Nehemiah tactfully answered the king’s question and allowed the king to relate to his sorrow before he knew the exact details.

The king’s second question,

Verse 4, “What is it you want?”

Phew! Relief! Four months of praying wasn’t a waste of time. Nehemiah had been praying for God to give the king an open heart. And here was the evidence that God had gone before him.

I don’t think fear had quite left Nehemiah’s heart because we read that Nehemiah’s first action wasn’t to spill out all of the plans he had been praying for and creating in the past four months.


Nehemiah’s next action was back to prayer.

Not another four months kind of prayer but the kind of prayer when you say something like, “Help me God!” because we read in the same sentence that Nehemiah proceeded to answer the king.

I am guessing, but I suspect the response Nehemiah gives, he had rehearsed a thousand times over the past four months. He probably came up with a dozen different ways to say it, and his Help me God prayer could be translated to mean something like, “Help me say correctly everything we’ve talked about over the past four months, Please, God!”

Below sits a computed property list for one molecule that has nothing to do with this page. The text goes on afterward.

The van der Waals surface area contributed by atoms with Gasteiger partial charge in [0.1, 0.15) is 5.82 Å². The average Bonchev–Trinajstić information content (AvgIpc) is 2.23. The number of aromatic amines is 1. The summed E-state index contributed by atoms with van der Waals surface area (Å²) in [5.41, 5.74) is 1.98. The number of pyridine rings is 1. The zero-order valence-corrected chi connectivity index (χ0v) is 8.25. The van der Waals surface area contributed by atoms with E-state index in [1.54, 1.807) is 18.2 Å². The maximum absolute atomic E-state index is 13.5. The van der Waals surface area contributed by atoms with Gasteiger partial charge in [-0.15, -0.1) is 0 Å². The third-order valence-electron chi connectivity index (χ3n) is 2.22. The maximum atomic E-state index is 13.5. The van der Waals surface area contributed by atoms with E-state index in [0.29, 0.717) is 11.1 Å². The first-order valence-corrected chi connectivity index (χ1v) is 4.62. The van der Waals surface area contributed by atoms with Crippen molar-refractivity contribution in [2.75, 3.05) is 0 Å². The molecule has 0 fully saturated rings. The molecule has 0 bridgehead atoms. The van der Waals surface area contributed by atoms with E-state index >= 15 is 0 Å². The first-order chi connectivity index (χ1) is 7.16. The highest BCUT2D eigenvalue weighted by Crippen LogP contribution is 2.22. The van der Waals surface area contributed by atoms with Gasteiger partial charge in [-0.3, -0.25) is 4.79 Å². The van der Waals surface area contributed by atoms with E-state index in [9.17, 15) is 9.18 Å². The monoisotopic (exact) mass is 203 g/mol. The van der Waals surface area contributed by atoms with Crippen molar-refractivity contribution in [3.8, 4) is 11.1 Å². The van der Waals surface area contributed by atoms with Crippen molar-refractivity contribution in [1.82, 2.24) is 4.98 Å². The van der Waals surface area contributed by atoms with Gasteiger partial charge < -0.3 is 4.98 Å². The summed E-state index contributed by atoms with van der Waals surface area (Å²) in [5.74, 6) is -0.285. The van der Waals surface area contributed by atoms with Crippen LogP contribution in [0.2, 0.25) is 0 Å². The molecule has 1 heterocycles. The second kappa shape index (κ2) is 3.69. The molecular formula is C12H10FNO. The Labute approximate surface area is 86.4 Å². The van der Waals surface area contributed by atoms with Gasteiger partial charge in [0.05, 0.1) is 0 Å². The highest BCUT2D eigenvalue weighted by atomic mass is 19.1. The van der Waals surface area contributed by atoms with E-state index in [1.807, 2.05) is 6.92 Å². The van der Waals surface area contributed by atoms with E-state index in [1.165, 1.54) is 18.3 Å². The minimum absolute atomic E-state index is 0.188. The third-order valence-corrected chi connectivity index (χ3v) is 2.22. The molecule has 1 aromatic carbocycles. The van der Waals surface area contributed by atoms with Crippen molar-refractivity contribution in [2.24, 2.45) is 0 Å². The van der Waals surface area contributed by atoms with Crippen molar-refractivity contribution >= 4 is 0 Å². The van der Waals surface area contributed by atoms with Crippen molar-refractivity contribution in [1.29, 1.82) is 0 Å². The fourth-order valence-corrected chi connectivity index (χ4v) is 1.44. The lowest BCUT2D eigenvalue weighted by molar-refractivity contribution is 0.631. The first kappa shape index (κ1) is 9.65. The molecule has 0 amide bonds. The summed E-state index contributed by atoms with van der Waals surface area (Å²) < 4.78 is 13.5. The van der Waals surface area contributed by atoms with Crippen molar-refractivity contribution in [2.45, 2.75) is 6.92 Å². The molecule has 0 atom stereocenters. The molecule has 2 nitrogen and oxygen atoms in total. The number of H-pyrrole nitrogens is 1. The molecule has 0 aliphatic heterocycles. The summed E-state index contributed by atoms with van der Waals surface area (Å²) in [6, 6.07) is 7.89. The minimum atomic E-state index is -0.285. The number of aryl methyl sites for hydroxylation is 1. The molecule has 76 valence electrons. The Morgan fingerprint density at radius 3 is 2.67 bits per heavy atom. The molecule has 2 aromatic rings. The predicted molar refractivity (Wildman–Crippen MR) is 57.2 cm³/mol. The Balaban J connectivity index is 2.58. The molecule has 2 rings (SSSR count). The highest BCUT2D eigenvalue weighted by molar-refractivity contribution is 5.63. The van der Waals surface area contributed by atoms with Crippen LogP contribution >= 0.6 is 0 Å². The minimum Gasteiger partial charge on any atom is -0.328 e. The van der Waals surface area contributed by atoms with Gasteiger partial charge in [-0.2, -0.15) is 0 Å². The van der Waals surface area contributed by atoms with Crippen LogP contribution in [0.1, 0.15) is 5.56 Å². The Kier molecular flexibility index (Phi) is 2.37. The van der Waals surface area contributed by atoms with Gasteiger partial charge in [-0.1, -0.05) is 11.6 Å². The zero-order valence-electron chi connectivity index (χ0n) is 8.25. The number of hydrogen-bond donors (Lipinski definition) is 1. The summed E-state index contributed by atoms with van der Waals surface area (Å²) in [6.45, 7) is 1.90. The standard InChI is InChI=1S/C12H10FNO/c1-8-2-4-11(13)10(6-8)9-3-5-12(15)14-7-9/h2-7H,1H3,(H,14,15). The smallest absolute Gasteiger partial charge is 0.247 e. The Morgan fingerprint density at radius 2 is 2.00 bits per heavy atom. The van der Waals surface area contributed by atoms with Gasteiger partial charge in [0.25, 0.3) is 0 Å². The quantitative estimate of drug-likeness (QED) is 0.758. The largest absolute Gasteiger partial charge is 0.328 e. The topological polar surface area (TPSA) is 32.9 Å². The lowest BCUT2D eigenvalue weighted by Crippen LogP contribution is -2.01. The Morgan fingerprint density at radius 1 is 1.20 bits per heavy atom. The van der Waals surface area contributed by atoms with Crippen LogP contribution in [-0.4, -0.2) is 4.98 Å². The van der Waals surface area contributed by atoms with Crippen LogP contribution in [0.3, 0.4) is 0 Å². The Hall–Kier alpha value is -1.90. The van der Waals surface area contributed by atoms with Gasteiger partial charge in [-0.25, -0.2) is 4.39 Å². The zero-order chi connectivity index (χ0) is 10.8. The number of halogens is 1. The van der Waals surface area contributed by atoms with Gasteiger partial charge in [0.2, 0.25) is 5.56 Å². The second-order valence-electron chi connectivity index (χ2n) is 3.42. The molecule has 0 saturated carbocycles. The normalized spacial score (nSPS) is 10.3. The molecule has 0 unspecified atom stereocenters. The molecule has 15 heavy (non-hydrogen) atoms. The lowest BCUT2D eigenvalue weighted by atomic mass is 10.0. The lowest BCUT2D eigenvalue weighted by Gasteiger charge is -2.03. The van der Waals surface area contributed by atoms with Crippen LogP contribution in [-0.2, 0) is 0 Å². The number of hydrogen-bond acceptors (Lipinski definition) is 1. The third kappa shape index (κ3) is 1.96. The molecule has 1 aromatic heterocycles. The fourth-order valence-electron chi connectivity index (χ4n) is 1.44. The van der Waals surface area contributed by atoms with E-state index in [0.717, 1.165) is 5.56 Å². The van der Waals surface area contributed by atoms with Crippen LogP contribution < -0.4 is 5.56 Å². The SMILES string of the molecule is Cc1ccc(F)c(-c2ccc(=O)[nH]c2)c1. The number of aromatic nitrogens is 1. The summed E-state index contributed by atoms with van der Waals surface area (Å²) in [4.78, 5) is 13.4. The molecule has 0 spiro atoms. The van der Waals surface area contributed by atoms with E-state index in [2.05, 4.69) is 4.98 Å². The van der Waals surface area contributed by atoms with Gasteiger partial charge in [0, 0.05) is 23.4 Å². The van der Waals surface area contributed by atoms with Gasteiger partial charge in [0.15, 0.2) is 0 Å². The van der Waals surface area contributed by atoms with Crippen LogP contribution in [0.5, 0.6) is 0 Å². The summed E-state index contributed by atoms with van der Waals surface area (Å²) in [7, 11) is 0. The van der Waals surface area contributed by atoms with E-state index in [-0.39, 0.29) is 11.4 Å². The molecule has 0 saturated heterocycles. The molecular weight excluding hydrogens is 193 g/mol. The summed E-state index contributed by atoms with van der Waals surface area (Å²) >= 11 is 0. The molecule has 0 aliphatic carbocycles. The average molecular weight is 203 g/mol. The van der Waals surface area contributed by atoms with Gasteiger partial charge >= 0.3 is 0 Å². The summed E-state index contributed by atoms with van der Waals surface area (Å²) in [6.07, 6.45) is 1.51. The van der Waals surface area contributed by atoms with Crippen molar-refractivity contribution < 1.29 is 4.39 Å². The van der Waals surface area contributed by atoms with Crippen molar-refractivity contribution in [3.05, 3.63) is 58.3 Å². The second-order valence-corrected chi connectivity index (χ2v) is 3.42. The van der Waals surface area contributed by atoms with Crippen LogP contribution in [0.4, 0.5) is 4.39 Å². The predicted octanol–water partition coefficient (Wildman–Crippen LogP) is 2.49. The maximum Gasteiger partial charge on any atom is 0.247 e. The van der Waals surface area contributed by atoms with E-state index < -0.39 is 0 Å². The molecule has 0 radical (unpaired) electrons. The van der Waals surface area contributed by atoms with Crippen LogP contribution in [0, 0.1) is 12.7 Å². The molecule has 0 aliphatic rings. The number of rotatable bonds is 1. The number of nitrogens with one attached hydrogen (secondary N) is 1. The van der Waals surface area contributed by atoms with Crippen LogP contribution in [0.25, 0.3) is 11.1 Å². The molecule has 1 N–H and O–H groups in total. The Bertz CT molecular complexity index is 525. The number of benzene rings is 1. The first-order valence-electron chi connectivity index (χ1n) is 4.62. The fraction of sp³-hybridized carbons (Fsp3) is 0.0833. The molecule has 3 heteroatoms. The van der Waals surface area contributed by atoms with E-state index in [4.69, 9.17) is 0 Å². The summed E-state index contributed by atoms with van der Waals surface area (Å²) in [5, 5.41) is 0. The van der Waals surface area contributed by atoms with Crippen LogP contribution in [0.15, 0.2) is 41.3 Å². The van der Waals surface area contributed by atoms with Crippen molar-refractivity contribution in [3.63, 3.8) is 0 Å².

Nehemiah responds by asking the king to send him to the city so he could rebuild it.

Nehemiah keeps it simple. He doesn’t start sharing every detail he has discussed with God. He doesn’t try to convince the king on why he should send him. It is also important to notice that Nehemiah does not ask for someone else to do the job. The conviction was in the heart of Nehemiah, and whether Nehemiah felt competent or not, he was willing to step out of his comfort zone and be used by God.

Just like I am guessing Nehemiah rehearsed a dozen ways to ask, I am guessing he rehearsed at least a dozen ways the king would respond. I suspect the king’s response was the one response Nehemiah hoped for but suspected it was a long shot.

The king, and the queen (Esther) beside him, responded with,

“How long will your journey take, and when will you get back?”

A definite example that God is capable of moving anyone’s heart. Not only does God allow Nehemiah to take a leave of absence, the story gets better.

Nehemiah takes more steps of faith, because he realizes the king is willing to be a part of the solution and he is aware of the king’s resources. Nehemiah boldly asks for the items the king can supply that will make his journey successful. He asks for an official seal of approval on the project, letters for the governors and for the king to assist in financing the project by providing timber to build what was necessary.

Nehemiah has it down to the finest detail. No lack of planning here. He had trusted for God to finish the project and fearfully walked where God told him to see it come to fruition.

Verse 8 reveals this, it reads,

“And because the gracious hand of my God was upon me, the king granted my request.”